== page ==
Let's say you're hung over, and you're given the option of two hangover cures: one is a Chinese pain-relieving tea made of huo ma ren, or hemp seeds, and one is a dusty can of Sprite from the bodega down the street. Your instinct might be to stay away from the artificial lemon-lime sugar-water. And your instinct would be wrong.
Researchers at Sun Yat-Sen University in Guangzhou, China, a school known for its pharmacology department, looked into the problem of alcohol hangovers. Alcohol's effect on the body is well-known but not well-understood; there are theories about why alcohol affects us the way it does, but we don't have a clear understanding of the way the body metabolizes all the different chemicals in, say, a bottle of bourbon. These researchers specifically looked into the way ethanol is metabolized.
The current understanding is that ethanol is processed by the body into acetaldehyde. The enzyme that handles that particular metabolization is called alcohol dehydrogenase, or ADH. Then that acetaldehyde is metabolized even further into acetate, and the enzyme that handles that process is called aldehyde dehydrogenase, or ALDH. Acetate is cool; we think it might help boost energy, for one thing, and it also appears to be pretty much harmless. Acetaldehyde, on the other hand, is a menace: it's responsible for the pounding headache that's part of a traditional hangover, for example. So the researchers' game was to minimize the amount of time the acetaldehyde was in the body. And the way to do that is to boost the body's store of ALDH.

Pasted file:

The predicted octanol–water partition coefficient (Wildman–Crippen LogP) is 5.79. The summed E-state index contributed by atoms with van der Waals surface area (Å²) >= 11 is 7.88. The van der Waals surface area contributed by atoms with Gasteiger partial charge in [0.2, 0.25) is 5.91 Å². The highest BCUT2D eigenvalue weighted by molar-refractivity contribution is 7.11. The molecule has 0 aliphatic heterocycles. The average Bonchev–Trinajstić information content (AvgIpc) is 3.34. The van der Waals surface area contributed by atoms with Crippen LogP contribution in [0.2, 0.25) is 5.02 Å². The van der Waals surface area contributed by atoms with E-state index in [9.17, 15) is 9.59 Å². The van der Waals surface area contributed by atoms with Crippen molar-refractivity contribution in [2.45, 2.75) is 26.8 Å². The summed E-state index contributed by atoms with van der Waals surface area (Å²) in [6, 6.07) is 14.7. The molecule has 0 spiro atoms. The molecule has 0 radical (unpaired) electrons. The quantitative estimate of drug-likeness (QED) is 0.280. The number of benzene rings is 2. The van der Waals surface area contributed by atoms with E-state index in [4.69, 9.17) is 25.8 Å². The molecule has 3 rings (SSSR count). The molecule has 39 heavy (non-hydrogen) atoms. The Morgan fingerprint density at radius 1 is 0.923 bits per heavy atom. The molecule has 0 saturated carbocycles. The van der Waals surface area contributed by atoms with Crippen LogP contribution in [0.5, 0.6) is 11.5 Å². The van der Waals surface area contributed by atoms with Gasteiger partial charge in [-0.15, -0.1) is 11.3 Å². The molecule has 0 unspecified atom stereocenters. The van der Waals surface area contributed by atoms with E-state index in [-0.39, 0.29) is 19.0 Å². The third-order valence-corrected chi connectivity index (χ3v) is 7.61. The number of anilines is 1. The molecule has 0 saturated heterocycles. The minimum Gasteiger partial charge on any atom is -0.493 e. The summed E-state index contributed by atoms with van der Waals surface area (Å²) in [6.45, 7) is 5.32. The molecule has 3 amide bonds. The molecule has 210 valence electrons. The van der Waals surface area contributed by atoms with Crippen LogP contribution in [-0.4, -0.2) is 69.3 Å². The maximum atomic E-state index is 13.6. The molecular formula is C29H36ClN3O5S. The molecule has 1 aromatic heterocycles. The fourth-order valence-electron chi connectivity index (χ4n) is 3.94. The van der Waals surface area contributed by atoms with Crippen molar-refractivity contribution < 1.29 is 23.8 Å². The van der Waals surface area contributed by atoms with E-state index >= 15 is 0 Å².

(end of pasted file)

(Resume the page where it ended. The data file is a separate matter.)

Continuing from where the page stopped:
The researchers tested a few different drinks in the lab. That hemp seed tea was found to have two effects: it increased the activity of ADH, meaning the body converted more of that ethanol into dastardly acetaldehyde, while also inhibiting the activity of ALDH, meaning the acetaldehyde stuck around in the body for even longer than usual. This is pretty much the worst possible scenario for a hangover cure! On the other hand, Sprite (known in China as Xue bi) was found to have the opposite effect, boosting the activity of the ALDH enzyme and so making the conversion of acetaldehyde into acetate even faster. Pretty amazing!
The researchers say their next step is to try it in a real living organism to see if the results hold true.